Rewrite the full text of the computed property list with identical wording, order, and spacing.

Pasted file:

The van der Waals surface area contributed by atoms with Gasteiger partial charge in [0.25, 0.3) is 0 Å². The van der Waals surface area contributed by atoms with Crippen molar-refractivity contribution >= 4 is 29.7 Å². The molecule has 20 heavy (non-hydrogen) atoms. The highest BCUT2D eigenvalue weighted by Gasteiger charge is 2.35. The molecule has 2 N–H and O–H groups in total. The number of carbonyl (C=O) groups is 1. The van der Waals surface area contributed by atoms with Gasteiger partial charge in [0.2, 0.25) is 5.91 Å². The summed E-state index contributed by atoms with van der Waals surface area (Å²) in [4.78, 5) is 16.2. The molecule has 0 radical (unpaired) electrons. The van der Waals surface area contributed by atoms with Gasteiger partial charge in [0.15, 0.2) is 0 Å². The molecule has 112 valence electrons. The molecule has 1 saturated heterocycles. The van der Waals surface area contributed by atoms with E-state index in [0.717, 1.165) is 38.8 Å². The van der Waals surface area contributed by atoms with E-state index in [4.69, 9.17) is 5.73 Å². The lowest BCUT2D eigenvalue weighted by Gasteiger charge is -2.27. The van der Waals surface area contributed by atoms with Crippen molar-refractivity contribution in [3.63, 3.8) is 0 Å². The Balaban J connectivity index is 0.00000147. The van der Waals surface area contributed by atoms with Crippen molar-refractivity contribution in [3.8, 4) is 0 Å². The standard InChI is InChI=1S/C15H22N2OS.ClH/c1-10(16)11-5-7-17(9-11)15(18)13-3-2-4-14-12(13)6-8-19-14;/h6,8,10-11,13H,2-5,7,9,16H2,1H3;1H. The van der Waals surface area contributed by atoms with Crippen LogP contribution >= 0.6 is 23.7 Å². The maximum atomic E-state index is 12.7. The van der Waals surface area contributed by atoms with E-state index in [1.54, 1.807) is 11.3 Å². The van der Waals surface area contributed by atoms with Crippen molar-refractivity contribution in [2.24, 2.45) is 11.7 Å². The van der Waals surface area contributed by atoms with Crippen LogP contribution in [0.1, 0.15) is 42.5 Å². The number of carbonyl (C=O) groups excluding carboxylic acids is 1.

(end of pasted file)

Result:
The van der Waals surface area contributed by atoms with Gasteiger partial charge in [0.25, 0.3) is 0 Å². The van der Waals surface area contributed by atoms with Crippen molar-refractivity contribution >= 4 is 29.7 Å². The molecule has 20 heavy (non-hydrogen) atoms. The highest BCUT2D eigenvalue weighted by Gasteiger charge is 2.35. The molecule has 2 N–H and O–H groups in total. The number of carbonyl (C=O) groups is 1. The van der Waals surface area contributed by atoms with Gasteiger partial charge in [0.2, 0.25) is 5.91 Å². The summed E-state index contributed by atoms with van der Waals surface area (Å²) in [4.78, 5) is 16.2. The molecule has 0 radical (unpaired) electrons. The van der Waals surface area contributed by atoms with Gasteiger partial charge in [0.15, 0.2) is 0 Å². The molecule has 112 valence electrons. The molecule has 1 saturated heterocycles. The van der Waals surface area contributed by atoms with E-state index in [0.717, 1.165) is 38.8 Å². The van der Waals surface area contributed by atoms with E-state index in [4.69, 9.17) is 5.73 Å². The lowest BCUT2D eigenvalue weighted by Gasteiger charge is -2.27. The van der Waals surface area contributed by atoms with Crippen molar-refractivity contribution in [3.63, 3.8) is 0 Å². The Balaban J connectivity index is 0.00000147. The van der Waals surface area contributed by atoms with Crippen molar-refractivity contribution in [3.8, 4) is 0 Å². The standard InChI is InChI=1S/C15H22N2OS.ClH/c1-10(16)11-5-7-17(9-11)15(18)13-3-2-4-14-12(13)6-8-19-14;/h6,8,10-11,13H,2-5,7,9,16H2,1H3;1H. The van der Waals surface area contributed by atoms with Crippen LogP contribution >= 0.6 is 23.7 Å². The maximum atomic E-state index is 12.7. The van der Waals surface area contributed by atoms with E-state index in [1.54, 1.807) is 11.3 Å². The van der Waals surface area contributed by atoms with Crippen molar-refractivity contribution in [2.24, 2.45) is 11.7 Å². The van der Waals surface area contributed by atoms with Crippen LogP contribution in [0.1, 0.15) is 42.5 Å². The number of carbonyl (C=O) groups excluding carboxylic acids is 1.